Legislation to make members of the clergy mandatory reporters of child abuse or neglect passed the Washington State Senate today on a unanimous vote.
SB 5280, sponsored by Sen. Noel Frame (D-Seattle), would require clergy to report sexual abuse allegations to authorities unless the information was received in a context protected by clergy-penitent privilege. Currently, Washington is one of just seven of states in the country that do not list clergy as mandatory reporters of child abuse or neglect.
Frame is a survivor of childhood sexual abuse, and the abuse ended only after she told a teacher who was a mandatory reporter.
“This subject is personally very important for me,” said Frame. “I was abused from the ages of 5 to 10 by a member of my own family, a teenage cousin. It stopped when I told a teacher, who then reported it to the authorities, and ultimately to my parents. Mandatory reporters play an important role in protecting children, which is why teachers and others who have close relationships with children have to take on that reporting responsibility. Faith leaders have similarly trusted relationships with children in their communities and should share the same responsibility.”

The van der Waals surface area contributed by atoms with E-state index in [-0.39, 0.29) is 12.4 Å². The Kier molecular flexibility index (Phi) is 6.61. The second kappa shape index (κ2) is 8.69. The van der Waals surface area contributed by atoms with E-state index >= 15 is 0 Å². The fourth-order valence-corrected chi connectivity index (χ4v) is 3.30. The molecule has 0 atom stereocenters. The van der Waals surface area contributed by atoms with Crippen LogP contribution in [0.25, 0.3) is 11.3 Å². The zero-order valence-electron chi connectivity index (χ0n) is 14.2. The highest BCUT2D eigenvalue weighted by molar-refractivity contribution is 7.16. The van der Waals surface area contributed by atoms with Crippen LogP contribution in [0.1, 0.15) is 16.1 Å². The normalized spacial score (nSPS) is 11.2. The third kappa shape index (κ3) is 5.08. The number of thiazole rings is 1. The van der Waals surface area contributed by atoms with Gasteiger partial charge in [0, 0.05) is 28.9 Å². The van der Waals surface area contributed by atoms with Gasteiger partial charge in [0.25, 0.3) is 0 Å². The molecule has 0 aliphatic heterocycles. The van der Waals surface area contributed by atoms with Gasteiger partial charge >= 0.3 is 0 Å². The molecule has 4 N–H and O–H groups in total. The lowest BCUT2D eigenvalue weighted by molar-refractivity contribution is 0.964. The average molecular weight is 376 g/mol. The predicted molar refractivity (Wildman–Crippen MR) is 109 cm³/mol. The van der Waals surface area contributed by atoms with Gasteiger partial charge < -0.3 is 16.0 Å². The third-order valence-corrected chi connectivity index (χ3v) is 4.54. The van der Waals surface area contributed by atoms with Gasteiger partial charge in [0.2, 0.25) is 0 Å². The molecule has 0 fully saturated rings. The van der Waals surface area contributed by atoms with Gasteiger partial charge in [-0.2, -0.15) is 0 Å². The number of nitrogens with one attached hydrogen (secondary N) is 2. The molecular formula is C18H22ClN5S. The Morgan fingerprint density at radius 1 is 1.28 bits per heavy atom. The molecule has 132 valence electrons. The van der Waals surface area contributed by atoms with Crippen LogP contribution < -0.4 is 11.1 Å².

The bill currently contains an exemption for clergy-penitent privilege, referred to as confession in some faith communities, and would not require mandatory reporting of abuse discussed in confession. As the bill continues to move through the legislative process, legislators will have further opportunities to debate whether to continue that exemption or amend the bill to close it.
“We’re going to have some tough conversations about the issue of clergy-penitent privilege here in the Legislature and find what’s possible for us to pass,” said Frame. “This bill is already a major step forward for protecting children, and my priority is to pass it into law this year in the strongest form we can.”
The bill now goes to the House for consideration.